At 20 years old, eOriginal is a wise elder digitizing the lending process, particularly in the automotive industry. In the early 2000s, the firm built a lot of the technology that went into the two major automotive dealer portals, Dealertrack and RouteOne. With e-signature solutions and the ability to provide transaction support all the way through the securitization of loans, eOriginal uses technology to connect dealers to bankers.

Instead of fighting new fintech upstarts, the incumbents are slowly finding ways to partner with them. It’s this level of collaboration in the ecosystem that seems to play to everyone’s strengths. “When a company derives 95 percent of its revenue from one channel, it’s difficult to focus on something that doesn’t bring immediate returns,” said CU Direct’s Cochrum. “There’s a comparative advantage when a tech firm helps an incumbent. It all boils down to expertise — it’s frequently easier to have someone outside the operation identify what challenges need to be addressed.”

Collaborations like AutoFi and Ford come at a time that the auto industry is experimenting with technology and new business models. With Maven, an app that connects consumers with GM rentals and car sharing services like Uber and Lyft, GM now describes its future as a personal mobility company. Daimler recently bought a bitcoin firm and intends to develop it into a new service called Mercedes Pay.

Fintech will also continue to play a role in auto financing. With the abundance of data about users, the industry still seems passive when it comes to servicing customers in early buying mode. With Amazon’s Alexa, a user can speak into a box, order something, and have it delivered hours later. Between our personal finance activity, our mobile phone activity, and our driving habits, lenders can become more proactive in servicing potential borrowers.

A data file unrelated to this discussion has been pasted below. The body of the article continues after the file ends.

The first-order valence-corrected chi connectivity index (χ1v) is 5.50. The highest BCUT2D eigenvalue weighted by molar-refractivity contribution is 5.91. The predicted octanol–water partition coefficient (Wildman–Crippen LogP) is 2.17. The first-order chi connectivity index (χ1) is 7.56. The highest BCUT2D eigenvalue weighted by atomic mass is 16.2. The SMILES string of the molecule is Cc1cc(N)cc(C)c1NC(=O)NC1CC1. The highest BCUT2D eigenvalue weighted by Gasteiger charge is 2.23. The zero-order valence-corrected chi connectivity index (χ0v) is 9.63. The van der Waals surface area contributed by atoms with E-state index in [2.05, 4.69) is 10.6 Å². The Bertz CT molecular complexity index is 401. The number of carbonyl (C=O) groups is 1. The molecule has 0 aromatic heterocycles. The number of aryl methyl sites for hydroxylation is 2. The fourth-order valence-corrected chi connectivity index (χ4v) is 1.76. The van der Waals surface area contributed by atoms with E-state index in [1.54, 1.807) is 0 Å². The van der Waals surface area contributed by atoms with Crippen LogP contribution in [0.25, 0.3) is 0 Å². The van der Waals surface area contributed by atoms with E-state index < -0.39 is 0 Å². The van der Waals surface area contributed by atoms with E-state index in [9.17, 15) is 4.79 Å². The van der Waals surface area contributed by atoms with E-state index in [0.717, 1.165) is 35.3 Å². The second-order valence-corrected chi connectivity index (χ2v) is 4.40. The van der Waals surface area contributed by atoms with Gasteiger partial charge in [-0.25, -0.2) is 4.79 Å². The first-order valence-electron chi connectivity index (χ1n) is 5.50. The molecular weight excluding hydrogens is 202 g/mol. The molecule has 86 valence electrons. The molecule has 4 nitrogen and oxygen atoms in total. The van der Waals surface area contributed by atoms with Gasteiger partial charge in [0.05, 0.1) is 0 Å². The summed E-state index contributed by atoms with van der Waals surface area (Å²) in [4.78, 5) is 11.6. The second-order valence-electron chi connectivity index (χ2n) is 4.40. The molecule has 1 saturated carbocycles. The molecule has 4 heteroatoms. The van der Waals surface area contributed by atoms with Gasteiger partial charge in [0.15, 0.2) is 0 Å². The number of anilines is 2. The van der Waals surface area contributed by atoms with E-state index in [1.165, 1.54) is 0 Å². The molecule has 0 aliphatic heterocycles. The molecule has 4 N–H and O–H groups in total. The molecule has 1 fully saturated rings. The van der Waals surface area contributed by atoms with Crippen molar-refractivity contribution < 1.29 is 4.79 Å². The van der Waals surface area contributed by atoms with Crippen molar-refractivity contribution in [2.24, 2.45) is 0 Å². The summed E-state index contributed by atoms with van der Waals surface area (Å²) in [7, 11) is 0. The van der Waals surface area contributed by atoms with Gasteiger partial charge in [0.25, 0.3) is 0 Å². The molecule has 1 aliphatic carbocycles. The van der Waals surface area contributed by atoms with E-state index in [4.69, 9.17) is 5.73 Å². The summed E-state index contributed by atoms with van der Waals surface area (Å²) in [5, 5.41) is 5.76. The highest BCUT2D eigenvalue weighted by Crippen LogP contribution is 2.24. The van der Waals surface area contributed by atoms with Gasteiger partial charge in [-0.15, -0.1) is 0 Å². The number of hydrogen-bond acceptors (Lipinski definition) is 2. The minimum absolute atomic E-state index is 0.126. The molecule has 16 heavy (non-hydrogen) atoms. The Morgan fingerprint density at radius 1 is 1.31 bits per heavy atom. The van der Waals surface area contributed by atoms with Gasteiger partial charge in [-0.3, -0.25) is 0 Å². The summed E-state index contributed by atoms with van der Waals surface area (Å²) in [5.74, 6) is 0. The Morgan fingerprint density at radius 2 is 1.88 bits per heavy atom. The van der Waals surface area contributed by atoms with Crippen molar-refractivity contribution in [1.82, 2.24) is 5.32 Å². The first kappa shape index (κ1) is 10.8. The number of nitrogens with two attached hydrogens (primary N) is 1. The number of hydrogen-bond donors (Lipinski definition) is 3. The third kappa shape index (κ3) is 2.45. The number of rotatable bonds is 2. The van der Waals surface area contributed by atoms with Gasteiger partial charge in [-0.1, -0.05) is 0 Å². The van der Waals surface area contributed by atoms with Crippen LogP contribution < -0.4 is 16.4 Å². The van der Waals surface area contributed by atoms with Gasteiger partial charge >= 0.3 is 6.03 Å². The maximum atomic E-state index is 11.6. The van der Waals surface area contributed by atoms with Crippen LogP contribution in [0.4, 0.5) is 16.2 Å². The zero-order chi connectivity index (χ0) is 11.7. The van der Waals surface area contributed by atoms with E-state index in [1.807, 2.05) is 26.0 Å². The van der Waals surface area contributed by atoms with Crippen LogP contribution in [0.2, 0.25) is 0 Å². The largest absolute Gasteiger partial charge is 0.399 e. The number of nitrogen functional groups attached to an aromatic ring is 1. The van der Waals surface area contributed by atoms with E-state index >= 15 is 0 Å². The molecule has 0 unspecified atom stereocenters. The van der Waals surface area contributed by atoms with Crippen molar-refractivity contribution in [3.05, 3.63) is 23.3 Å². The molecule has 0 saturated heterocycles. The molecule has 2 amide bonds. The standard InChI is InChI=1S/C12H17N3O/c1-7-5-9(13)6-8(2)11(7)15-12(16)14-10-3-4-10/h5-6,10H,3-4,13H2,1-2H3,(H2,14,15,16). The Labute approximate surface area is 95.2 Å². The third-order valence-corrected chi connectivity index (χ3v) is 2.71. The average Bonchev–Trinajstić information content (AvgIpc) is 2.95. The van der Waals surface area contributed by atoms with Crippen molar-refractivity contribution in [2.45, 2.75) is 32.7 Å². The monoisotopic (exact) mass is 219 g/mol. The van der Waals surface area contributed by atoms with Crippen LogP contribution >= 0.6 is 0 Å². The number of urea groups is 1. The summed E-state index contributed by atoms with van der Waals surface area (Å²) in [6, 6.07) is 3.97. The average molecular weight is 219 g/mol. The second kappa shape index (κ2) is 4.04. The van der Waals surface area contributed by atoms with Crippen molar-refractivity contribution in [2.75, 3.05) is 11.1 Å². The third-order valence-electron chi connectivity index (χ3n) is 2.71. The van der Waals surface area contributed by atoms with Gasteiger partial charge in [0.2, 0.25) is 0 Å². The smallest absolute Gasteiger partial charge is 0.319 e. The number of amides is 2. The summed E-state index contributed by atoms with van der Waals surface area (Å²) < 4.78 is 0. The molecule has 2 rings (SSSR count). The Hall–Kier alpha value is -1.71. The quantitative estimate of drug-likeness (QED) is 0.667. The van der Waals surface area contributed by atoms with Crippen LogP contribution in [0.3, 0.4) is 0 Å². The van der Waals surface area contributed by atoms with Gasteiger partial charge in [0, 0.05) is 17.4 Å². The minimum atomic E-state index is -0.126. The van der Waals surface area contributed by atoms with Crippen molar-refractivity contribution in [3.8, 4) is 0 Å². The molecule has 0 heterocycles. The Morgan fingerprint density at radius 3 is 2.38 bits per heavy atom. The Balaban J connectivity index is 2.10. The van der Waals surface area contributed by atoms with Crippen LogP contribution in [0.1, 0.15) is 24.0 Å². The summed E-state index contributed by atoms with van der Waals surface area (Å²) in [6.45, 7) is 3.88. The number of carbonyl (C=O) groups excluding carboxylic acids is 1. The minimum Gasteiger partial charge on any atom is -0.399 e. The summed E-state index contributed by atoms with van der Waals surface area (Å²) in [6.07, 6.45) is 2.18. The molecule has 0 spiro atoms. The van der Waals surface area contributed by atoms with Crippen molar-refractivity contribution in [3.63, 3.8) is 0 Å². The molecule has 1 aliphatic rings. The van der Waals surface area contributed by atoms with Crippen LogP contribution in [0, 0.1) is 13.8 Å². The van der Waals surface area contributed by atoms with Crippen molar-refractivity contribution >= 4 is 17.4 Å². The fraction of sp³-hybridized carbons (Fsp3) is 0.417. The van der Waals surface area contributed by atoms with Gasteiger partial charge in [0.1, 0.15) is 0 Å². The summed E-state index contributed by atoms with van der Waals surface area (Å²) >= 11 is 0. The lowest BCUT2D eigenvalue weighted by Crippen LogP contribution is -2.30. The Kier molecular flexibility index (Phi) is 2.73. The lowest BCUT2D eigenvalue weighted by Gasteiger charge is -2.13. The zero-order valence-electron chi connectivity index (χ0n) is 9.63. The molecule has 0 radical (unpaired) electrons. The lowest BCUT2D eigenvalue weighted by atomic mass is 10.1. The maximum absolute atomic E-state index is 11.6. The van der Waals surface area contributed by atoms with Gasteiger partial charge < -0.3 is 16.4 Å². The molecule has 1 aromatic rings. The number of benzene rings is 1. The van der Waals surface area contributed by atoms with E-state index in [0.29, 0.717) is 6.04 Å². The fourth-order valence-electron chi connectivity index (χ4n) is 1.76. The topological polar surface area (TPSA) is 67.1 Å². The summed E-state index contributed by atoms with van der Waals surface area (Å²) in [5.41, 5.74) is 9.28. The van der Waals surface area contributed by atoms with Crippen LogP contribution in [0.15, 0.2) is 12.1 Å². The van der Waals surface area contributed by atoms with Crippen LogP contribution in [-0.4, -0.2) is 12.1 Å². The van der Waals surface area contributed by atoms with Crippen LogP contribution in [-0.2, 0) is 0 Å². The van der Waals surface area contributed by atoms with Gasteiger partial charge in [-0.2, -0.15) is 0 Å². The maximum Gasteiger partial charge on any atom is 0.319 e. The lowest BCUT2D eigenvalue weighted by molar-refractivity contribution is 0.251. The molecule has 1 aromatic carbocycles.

“The number one problem we hear from our credit union lenders is that they don’t know when their customers are going to buy cars,” said Cochrum. “We have all the info we need about people, especially if they are our existing customers. Why can’t we change the process so that they only need to make a car buying decision, and all the financing is already in place?”

It’s not just financing that’s changing. There’s an opportunity for partners in the ecosystem to provide a better payment experience, as well. There are quite a number of bills, like financing, gas, and insurance, associated with car ownership and use. If more collaboration occurs in the ecosystem, Cochrum believes there’s no reason this couldn’t be simplified.

“What if you could get all these entities working together and have payments float through a single account?” he asked. “A customer would only have to make one monthly payment.”

With new financing and payment options, car companies are looking to fintech for their futures.

The Customer Effect

After Temenos acquisition, Avoka pushes hard on the growth button

  • Late 2018, core banking software firm Temenos bought Avoka.
  • The combined entity is focused on expanding Temenos in the U.S.
Zack Miller | January 16, 2019
The Customer Effect

Small banks find innovative ways to innovate

  • Small banks lack the human and financial resources of larger firms.
  • That hasn't stopped them from trying to innovate.
Zack Miller | January 14, 2019
The Customer Effect

Credit Karma’s Kenneth Lin on building a billion dollar brand

  • Kenneth Lin launched Credit Karma 11 years ago.
  • His company's growth provides a blueprint for successful fintech companies.
Zack Miller | December 03, 2018
The Customer Effect

Visa, Mastercard, Citi and Chase among the most valuable US brands for 2019

  • A recent study ranked the most valuable U.S. brands.
  • Payment companies tended to score high in this report.
Zack Miller | November 29, 2018
The Customer Effect

Inside Ally Bank’s launch of Banksgiving

  • Ally Bank call center reps surprised customers this week.
  • The firm launched Banksgiving as a way to give back to clients.
Zack Miller | November 22, 2018
More Articles